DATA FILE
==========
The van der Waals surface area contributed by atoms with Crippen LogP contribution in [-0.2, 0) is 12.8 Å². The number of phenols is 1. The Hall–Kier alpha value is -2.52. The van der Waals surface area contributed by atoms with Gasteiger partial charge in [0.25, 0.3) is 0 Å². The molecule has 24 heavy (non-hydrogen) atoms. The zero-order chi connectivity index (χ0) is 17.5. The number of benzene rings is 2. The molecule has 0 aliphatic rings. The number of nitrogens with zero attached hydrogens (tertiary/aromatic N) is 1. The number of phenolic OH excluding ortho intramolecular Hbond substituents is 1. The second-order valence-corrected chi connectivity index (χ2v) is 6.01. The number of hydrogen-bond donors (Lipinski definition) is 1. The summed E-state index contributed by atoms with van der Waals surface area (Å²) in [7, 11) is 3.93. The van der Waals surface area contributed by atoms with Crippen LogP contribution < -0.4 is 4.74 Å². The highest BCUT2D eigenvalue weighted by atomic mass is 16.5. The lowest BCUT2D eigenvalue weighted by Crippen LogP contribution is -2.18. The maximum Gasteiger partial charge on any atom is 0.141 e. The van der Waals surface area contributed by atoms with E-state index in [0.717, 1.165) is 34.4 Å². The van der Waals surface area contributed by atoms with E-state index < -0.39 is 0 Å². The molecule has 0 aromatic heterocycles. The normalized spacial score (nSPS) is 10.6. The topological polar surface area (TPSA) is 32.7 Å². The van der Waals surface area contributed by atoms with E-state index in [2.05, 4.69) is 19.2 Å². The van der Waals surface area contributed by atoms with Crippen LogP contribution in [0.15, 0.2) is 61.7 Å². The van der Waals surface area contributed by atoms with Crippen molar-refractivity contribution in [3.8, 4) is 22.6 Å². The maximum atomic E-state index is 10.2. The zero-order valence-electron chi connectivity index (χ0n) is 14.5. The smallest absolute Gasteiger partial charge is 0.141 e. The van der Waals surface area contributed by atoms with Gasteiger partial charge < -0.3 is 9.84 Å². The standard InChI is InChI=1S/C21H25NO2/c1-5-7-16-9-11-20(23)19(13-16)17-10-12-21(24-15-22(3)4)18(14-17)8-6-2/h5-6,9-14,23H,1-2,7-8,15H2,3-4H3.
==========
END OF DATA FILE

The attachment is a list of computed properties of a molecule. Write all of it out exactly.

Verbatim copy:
The van der Waals surface area contributed by atoms with Crippen LogP contribution in [-0.2, 0) is 12.8 Å². The number of phenols is 1. The Hall–Kier alpha value is -2.52. The van der Waals surface area contributed by atoms with Gasteiger partial charge in [0.25, 0.3) is 0 Å². The molecule has 24 heavy (non-hydrogen) atoms. The zero-order chi connectivity index (χ0) is 17.5. The number of benzene rings is 2. The molecule has 0 aliphatic rings. The number of nitrogens with zero attached hydrogens (tertiary/aromatic N) is 1. The number of phenolic OH excluding ortho intramolecular Hbond substituents is 1. The second-order valence-corrected chi connectivity index (χ2v) is 6.01. The number of hydrogen-bond donors (Lipinski definition) is 1. The summed E-state index contributed by atoms with van der Waals surface area (Å²) in [7, 11) is 3.93. The van der Waals surface area contributed by atoms with Crippen LogP contribution < -0.4 is 4.74 Å². The highest BCUT2D eigenvalue weighted by atomic mass is 16.5. The lowest BCUT2D eigenvalue weighted by Crippen LogP contribution is -2.18. The maximum Gasteiger partial charge on any atom is 0.141 e. The van der Waals surface area contributed by atoms with E-state index in [0.717, 1.165) is 34.4 Å². The van der Waals surface area contributed by atoms with E-state index < -0.39 is 0 Å². The molecule has 0 aromatic heterocycles. The normalized spacial score (nSPS) is 10.6. The topological polar surface area (TPSA) is 32.7 Å². The van der Waals surface area contributed by atoms with E-state index in [2.05, 4.69) is 19.2 Å². The van der Waals surface area contributed by atoms with Crippen LogP contribution in [0.15, 0.2) is 61.7 Å². The van der Waals surface area contributed by atoms with Crippen molar-refractivity contribution in [3.8, 4) is 22.6 Å². The maximum atomic E-state index is 10.2. The zero-order valence-electron chi connectivity index (χ0n) is 14.5. The smallest absolute Gasteiger partial charge is 0.141 e. The van der Waals surface area contributed by atoms with Gasteiger partial charge < -0.3 is 9.84 Å². The standard InChI is InChI=1S/C21H25NO2/c1-5-7-16-9-11-20(23)19(13-16)17-10-12-21(24-15-22(3)4)18(14-17)8-6-2/h5-6,9-14,23H,1-2,7-8,15H2,3-4H3.